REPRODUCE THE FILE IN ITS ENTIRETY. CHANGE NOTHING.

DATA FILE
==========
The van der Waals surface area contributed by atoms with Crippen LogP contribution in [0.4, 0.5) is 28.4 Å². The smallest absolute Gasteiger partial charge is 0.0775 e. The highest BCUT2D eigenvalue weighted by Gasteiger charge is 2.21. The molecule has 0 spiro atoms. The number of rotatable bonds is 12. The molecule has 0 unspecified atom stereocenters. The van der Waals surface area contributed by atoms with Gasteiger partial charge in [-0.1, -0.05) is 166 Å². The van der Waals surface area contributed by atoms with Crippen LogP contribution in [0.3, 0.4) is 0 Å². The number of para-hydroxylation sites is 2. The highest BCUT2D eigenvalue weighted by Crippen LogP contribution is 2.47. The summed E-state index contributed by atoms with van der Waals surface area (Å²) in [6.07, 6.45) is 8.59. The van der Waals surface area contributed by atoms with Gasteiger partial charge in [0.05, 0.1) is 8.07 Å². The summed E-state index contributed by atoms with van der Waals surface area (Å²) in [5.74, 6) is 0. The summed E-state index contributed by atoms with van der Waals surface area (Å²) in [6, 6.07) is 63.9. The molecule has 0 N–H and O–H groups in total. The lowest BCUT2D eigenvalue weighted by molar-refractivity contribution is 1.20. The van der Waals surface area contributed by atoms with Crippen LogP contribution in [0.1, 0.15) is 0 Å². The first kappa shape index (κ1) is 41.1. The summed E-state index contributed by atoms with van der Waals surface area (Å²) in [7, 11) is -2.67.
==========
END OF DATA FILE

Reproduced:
The van der Waals surface area contributed by atoms with Crippen LogP contribution in [0.4, 0.5) is 28.4 Å². The smallest absolute Gasteiger partial charge is 0.0775 e. The highest BCUT2D eigenvalue weighted by Gasteiger charge is 2.21. The molecule has 0 spiro atoms. The number of rotatable bonds is 12. The molecule has 0 unspecified atom stereocenters. The van der Waals surface area contributed by atoms with Gasteiger partial charge in [-0.1, -0.05) is 166 Å². The van der Waals surface area contributed by atoms with Crippen LogP contribution in [0.3, 0.4) is 0 Å². The number of para-hydroxylation sites is 2. The highest BCUT2D eigenvalue weighted by Crippen LogP contribution is 2.47. The summed E-state index contributed by atoms with van der Waals surface area (Å²) in [6.07, 6.45) is 8.59. The van der Waals surface area contributed by atoms with Gasteiger partial charge in [0.05, 0.1) is 8.07 Å². The summed E-state index contributed by atoms with van der Waals surface area (Å²) in [5.74, 6) is 0. The summed E-state index contributed by atoms with van der Waals surface area (Å²) in [6, 6.07) is 63.9. The molecule has 0 N–H and O–H groups in total. The lowest BCUT2D eigenvalue weighted by molar-refractivity contribution is 1.20. The van der Waals surface area contributed by atoms with Crippen LogP contribution in [0.1, 0.15) is 0 Å². The first kappa shape index (κ1) is 41.1. The summed E-state index contributed by atoms with van der Waals surface area (Å²) in [7, 11) is -2.67.